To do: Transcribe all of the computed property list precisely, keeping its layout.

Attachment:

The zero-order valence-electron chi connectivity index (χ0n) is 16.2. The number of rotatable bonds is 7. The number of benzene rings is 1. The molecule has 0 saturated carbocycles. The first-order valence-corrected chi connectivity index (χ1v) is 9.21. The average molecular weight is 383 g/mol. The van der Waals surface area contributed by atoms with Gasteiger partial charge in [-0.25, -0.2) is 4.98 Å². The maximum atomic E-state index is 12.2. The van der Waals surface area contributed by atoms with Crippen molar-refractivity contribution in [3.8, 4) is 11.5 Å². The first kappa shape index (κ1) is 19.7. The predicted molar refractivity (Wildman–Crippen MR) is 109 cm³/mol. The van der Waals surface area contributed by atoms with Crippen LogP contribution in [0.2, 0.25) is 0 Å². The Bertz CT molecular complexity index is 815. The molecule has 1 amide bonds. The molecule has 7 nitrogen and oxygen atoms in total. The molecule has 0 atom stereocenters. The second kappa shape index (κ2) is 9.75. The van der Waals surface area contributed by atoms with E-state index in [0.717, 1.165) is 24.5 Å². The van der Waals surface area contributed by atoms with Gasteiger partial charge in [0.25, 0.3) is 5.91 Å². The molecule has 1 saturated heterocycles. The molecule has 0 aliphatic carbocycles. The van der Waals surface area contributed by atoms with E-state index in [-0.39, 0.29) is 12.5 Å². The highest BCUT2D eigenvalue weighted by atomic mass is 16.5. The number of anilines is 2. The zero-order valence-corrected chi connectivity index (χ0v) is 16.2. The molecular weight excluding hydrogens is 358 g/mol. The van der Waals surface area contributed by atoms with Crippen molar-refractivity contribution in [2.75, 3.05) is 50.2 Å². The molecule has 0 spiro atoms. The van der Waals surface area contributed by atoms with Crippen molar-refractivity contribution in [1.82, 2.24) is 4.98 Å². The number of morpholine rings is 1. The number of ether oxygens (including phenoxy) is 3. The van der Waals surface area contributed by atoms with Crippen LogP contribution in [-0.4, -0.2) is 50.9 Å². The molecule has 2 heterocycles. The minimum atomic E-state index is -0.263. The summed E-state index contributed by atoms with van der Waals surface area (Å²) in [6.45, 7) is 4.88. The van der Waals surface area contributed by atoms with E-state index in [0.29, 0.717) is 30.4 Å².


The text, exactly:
The zero-order valence-electron chi connectivity index (χ0n) is 16.2. The number of rotatable bonds is 7. The number of benzene rings is 1. The molecule has 0 saturated carbocycles. The first-order valence-corrected chi connectivity index (χ1v) is 9.21. The average molecular weight is 383 g/mol. The van der Waals surface area contributed by atoms with Gasteiger partial charge in [-0.25, -0.2) is 4.98 Å². The maximum atomic E-state index is 12.2. The van der Waals surface area contributed by atoms with Crippen molar-refractivity contribution in [3.8, 4) is 11.5 Å². The first kappa shape index (κ1) is 19.7. The predicted molar refractivity (Wildman–Crippen MR) is 109 cm³/mol. The van der Waals surface area contributed by atoms with Crippen LogP contribution in [0.2, 0.25) is 0 Å². The Bertz CT molecular complexity index is 815. The molecule has 1 amide bonds. The molecule has 7 nitrogen and oxygen atoms in total. The molecule has 0 atom stereocenters. The second kappa shape index (κ2) is 9.75. The van der Waals surface area contributed by atoms with E-state index in [0.717, 1.165) is 24.5 Å². The van der Waals surface area contributed by atoms with Gasteiger partial charge in [0.25, 0.3) is 5.91 Å². The molecule has 1 saturated heterocycles. The molecule has 0 aliphatic carbocycles. The van der Waals surface area contributed by atoms with E-state index in [-0.39, 0.29) is 12.5 Å². The highest BCUT2D eigenvalue weighted by atomic mass is 16.5. The number of anilines is 2. The zero-order valence-corrected chi connectivity index (χ0v) is 16.2. The molecular weight excluding hydrogens is 358 g/mol. The van der Waals surface area contributed by atoms with Crippen molar-refractivity contribution in [2.75, 3.05) is 50.2 Å². The molecule has 0 spiro atoms. The van der Waals surface area contributed by atoms with Crippen molar-refractivity contribution in [1.82, 2.24) is 4.98 Å². The number of morpholine rings is 1. The number of ether oxygens (including phenoxy) is 3. The van der Waals surface area contributed by atoms with Crippen LogP contribution in [-0.4, -0.2) is 50.9 Å². The molecule has 2 heterocycles. The minimum atomic E-state index is -0.263. The summed E-state index contributed by atoms with van der Waals surface area (Å²) in [6.45, 7) is 4.88. The van der Waals surface area contributed by atoms with E-state index in [0.29, 0.717) is 30.4 Å².